USDA proposal riles grain farmers

They say ending Md. crop forecasts would hurt planning

May 14, 1999|By Ted Shelsby | Ted Shelsby,SUN STAFF

A proposal by the U.S. Department of Agriculture to discontinue publication of Maryland crop production forecasts during the growing season has angered the state's grain growers, who say the lack of information would put them at the mercy of their largest customers.

"This really ticks me off," Melvin Baile Jr., past president of the Maryland Grain Producers Association, said yesterday.

Baile growns corn, wheat and soybeans on 700 acres near New Windsor in Carroll County. He said the government's information on the size of crops locally and in other parts of the country is vital to his planting and marketing decisions.

"If we don't have an independent source of information, like the USDA, the large agri-companies that buy our grain will be able to use their own estimates in moves to drive the price down," he said. "There would be no checks and balances in the system."

Ray Garibay, head of agricultural statistics for the Maryland Department of Agriculture and an employee of the USDA agriculture statistics service, disclosed the government's plan Wednesday when he addressed the Maryland Agriculture Commission.

"The proposal on the table is that states that don't provide 1 percent [of the U.S. production] of a commodity will be dropped from the forecasts," Garibay told the 21-member agriculture advisory group.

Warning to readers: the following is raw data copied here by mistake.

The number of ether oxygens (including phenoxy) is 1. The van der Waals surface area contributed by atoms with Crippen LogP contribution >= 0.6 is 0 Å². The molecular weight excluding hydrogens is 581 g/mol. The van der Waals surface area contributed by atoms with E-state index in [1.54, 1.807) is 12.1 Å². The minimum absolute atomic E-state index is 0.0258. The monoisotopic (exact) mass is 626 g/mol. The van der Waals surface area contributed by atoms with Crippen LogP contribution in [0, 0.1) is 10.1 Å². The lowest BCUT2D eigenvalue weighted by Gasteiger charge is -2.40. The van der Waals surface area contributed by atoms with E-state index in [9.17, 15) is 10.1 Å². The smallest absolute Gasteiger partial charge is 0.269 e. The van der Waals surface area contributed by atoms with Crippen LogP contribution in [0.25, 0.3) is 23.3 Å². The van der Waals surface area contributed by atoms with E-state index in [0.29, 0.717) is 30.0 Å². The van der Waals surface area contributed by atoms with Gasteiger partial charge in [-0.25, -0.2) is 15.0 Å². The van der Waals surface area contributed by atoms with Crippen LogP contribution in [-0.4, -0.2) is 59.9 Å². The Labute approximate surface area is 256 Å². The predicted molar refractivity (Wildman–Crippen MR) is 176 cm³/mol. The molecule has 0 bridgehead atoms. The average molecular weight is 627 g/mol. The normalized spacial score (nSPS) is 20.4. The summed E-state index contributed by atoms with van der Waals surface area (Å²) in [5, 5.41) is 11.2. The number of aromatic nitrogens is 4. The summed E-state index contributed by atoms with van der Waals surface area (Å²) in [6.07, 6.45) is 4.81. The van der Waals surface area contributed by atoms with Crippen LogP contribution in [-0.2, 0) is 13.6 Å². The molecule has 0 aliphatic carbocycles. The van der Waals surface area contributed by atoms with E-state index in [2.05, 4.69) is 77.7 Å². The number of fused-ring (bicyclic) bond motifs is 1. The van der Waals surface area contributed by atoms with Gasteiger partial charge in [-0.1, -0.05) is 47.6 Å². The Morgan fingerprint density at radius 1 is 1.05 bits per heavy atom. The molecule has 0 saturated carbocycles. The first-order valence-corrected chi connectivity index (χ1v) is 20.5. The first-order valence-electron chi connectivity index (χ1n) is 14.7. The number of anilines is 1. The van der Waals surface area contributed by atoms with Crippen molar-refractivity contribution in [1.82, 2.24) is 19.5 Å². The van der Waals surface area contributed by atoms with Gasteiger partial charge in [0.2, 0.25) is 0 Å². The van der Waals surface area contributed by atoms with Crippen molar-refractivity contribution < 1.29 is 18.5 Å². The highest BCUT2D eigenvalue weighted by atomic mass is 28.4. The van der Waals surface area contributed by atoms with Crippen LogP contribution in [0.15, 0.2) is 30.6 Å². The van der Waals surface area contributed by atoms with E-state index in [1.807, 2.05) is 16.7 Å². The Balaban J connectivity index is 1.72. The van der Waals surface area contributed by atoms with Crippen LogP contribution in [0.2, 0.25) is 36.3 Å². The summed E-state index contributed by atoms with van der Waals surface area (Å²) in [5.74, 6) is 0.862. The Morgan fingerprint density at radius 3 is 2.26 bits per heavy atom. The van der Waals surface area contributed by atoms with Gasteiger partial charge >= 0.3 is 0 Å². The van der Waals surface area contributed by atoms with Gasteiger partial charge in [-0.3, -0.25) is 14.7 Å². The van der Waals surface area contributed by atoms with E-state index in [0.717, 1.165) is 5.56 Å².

But, he said, "it is just a proposal. No decision has been made."

He said the government would seek input from farmers before it makes a final decision, which is scheduled for November.

Garibay said it is not a budget issue. He said the move is designed to direct more of the USDA's resources at getting better estimates at the national level.

Under the proposal, the forecasting service would concentrate more on states such as Iowa, Illinois, Nebraska and Minnesota, which produce between 9 percent and 18 percent of the nation's corn and soybean harvests.

Maryland farmers produce only one-half of 1 percent of the corn grown in the United States, 0.6 percent of the soybeans and 0.5 percent of the wheat.

"Maryland is America in miniature," Garibay told the commission, noting that the state grows a wide variety of crops but production is small compared with other states.

Garibay pointed out to USDA officials that Maryland has a giant poultry industry, and most of the corn and soybeans grown in the state is used by chicken processors as feed grain.

Without the government reports, Garibay said, the big poultry companies in Maryland and Delaware could take advantage of the lack of information and pay farmers less for their grain.

Garibay is proposing that the USDA not drop Maryland forecasts entirely, but perhaps reduce the number of monthly forecasts.

"I will do battle with the feds if you folks tell me this is not acceptable," Garibay told the panel.

He said there is "a lot of room for discussion and negotiations" with the USDA and expressed confidence that a compromise could be reached.

Robert Hutchison, who farms 4,000 acres near Cordova in Talbot County, said he uses the forecasts to help determine "whether I price my grain for fall delivery or store it to price later. It's another tool that farmers use to make marketing decisions, and I would hate to lose it."

Lynne Hoot, executive director of the Maryland Grain Producers Association Inc., said the USDA "should try to help farmers make a living," not deprive them of needed marking information.

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